There’s no doubt that the world at large has changed drastically since March 2020. With COVID-19 sweeping the globe, change has become the constant in our lives. Work became remote, people became quarantined, businesses suffered, and news media consumption took several interesting turns.
With constant updates regarding the pandemic, there has been an influx of viewers seeking comfort, refuge, and information through news media. The Reuters Institute's Digital News Report for 2021, unearthed several key findings. We will discuss four ways that COVID-19 has changed news consumption.
Shift to Digital
Some sources suggest that screen time has drastically increased during the pandemic. In fact, HR News reported that time on mobile devices had gone up a whopping 76% since the start of the pandemic. This statistic shows that people have drastically increased the time they spend searching the web and social media.
Because of this, viewers are constantly seeking access to news on their mobile devices. Scrolling through media to read updates, news articles, and videos is common for those seeking information about COVID-19.
According to the Reuters Institute Digital News Report, data suggests that significant attention is brought to mainstream outlets through Facebook and Twitter's ever-popular platforms. This presents an alternate avenue (than TV and newspapers) for news media companies to stay relevant, reach their target audience, and develop engaging content.
A Demand for Accessible Updates
COVID-19 changed the perceived pace of news. Information from the morning could drastically change by the evening. With scientists and doctors constantly learning new information and politicians consistently trying to make adequate decisions for their countries, few things remained static.
Because of the nature of the unknown, people were constantly seeking answers by searching the web and social media. This provided a sense of stability and comfort during a difficult time.
The mass hysteria and fear have led to viewers wanting on-demand, accessible updates. Now more than ever, viewers want to log onto social media and have the most recent update at their fingertips.
This presented a unique challenge for journalists and news outlets. There was a constant need to stay updated on politicians’ announcements and scientific developments. Beating other news media companies to the punch, to deliver updates first, was essential to become a reputable and trusted source.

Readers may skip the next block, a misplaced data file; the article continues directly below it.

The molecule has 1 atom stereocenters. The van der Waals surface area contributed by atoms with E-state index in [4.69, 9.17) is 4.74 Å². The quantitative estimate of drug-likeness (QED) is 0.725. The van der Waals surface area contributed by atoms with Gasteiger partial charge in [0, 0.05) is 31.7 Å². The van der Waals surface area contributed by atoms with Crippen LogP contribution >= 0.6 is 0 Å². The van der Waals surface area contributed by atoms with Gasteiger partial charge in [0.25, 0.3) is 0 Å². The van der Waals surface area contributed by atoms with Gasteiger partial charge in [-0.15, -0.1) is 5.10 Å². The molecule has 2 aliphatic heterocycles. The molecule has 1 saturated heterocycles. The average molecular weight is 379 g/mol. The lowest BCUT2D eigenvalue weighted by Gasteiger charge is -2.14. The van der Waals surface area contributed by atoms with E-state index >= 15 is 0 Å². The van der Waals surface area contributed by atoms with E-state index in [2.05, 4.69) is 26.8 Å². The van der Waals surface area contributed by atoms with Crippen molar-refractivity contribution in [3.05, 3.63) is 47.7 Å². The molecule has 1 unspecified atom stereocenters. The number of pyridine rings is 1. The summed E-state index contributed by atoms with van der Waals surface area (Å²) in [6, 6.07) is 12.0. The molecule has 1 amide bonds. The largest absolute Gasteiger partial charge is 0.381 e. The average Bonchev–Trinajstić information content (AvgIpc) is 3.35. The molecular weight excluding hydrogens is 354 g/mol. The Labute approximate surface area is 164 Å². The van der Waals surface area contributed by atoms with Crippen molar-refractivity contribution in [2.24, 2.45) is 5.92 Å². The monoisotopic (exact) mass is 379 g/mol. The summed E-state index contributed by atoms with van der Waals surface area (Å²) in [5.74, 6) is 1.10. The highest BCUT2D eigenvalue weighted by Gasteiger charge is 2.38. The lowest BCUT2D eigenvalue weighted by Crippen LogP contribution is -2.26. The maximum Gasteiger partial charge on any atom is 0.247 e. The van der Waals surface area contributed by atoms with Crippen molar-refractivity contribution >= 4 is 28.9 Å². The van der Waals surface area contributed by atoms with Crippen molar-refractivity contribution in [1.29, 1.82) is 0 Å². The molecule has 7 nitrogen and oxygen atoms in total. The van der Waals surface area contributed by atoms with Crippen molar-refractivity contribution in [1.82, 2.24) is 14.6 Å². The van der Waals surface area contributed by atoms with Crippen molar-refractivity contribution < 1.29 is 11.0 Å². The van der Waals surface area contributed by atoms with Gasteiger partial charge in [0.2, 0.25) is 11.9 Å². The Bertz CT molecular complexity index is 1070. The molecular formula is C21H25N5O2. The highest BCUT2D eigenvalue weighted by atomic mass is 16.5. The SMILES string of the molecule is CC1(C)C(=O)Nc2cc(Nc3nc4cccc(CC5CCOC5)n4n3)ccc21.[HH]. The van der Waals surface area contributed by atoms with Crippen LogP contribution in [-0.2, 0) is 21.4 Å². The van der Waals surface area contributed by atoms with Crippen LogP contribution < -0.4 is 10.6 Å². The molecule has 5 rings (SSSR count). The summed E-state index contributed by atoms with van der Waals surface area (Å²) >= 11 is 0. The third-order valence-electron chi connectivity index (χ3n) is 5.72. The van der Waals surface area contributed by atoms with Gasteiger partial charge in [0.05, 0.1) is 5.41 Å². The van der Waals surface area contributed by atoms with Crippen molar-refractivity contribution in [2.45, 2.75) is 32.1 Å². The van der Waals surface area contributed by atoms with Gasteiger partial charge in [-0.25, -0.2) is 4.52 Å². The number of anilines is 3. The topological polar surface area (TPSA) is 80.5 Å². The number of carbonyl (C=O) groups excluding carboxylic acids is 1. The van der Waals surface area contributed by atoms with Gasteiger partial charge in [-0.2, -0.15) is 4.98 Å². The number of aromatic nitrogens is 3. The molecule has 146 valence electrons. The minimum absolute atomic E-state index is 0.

Decline in Print Demand
Publishing and delivering print posed a unique challenge through the pandemic. While still respected, traditionally printed media has struggled to keep up with the on-demand nature that viewers now expect. According to Reuters Institute Digital News Report:
“print newspapers have seen a further sharp decline almost everywhere as lockdowns impacted physical distribution, accelerating the shift towards a mostly digital future”.
To say that COVID-19 was full of discouraging information and pessimism is an understatement. News has traditionally highlighted tragic information. The traditional credo "if it bleeds, it ledes" is known for a reason -- it's an effective way to increase viewership and engagement. However, with the pandemic dominating the news cycle, consumption of negative news reached higher levels.
Because of this, some viewers opted to avoid the news alltogether. This was likely a necessary decision based on mental wellness and to avoid overwhelm. However, this trend, of course, worried news outlets.
To combat this, news organizations had to weigh how they could implement more positive, engaging, and uplifting ways to deliver information. Instead of focusing on the gloom of the situations, outlets could put a positive spin on the current state of the world.
Many businesses had to pivot to survive during the pandemic. This was no different for news media. In order to survive, thrive, and overcome the challenges presented by COVID-19, media outlets had to change their methods and timelines of providing reliable information to viewers.
Though this presented difficulties, many news outlets rose to the occasion by staying on-trend and altering protocols and processes when necessary.
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